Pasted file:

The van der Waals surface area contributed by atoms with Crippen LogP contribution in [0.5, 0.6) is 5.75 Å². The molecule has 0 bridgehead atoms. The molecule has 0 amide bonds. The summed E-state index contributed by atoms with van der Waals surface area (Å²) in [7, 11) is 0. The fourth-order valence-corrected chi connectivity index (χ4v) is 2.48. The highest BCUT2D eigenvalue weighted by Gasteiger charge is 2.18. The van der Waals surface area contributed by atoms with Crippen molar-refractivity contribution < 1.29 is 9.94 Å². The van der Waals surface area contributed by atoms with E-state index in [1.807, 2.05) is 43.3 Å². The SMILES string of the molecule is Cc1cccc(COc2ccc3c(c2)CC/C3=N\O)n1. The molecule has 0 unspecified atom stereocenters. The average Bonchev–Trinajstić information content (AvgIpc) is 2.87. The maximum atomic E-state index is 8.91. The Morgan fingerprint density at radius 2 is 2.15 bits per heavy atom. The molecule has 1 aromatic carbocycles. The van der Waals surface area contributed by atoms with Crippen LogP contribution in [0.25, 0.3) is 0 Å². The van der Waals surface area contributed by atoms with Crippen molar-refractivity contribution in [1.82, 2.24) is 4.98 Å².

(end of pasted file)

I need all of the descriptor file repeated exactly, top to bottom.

The van der Waals surface area contributed by atoms with Crippen LogP contribution in [0.5, 0.6) is 5.75 Å². The molecule has 0 bridgehead atoms. The molecule has 0 amide bonds. The summed E-state index contributed by atoms with van der Waals surface area (Å²) in [7, 11) is 0. The fourth-order valence-corrected chi connectivity index (χ4v) is 2.48. The highest BCUT2D eigenvalue weighted by Gasteiger charge is 2.18. The van der Waals surface area contributed by atoms with Crippen molar-refractivity contribution < 1.29 is 9.94 Å². The van der Waals surface area contributed by atoms with E-state index in [1.807, 2.05) is 43.3 Å². The SMILES string of the molecule is Cc1cccc(COc2ccc3c(c2)CC/C3=N\O)n1. The molecule has 0 unspecified atom stereocenters. The average Bonchev–Trinajstić information content (AvgIpc) is 2.87. The maximum atomic E-state index is 8.91. The Morgan fingerprint density at radius 2 is 2.15 bits per heavy atom. The molecule has 1 aromatic carbocycles. The van der Waals surface area contributed by atoms with Crippen LogP contribution in [0.25, 0.3) is 0 Å². The van der Waals surface area contributed by atoms with Crippen molar-refractivity contribution in [1.82, 2.24) is 4.98 Å².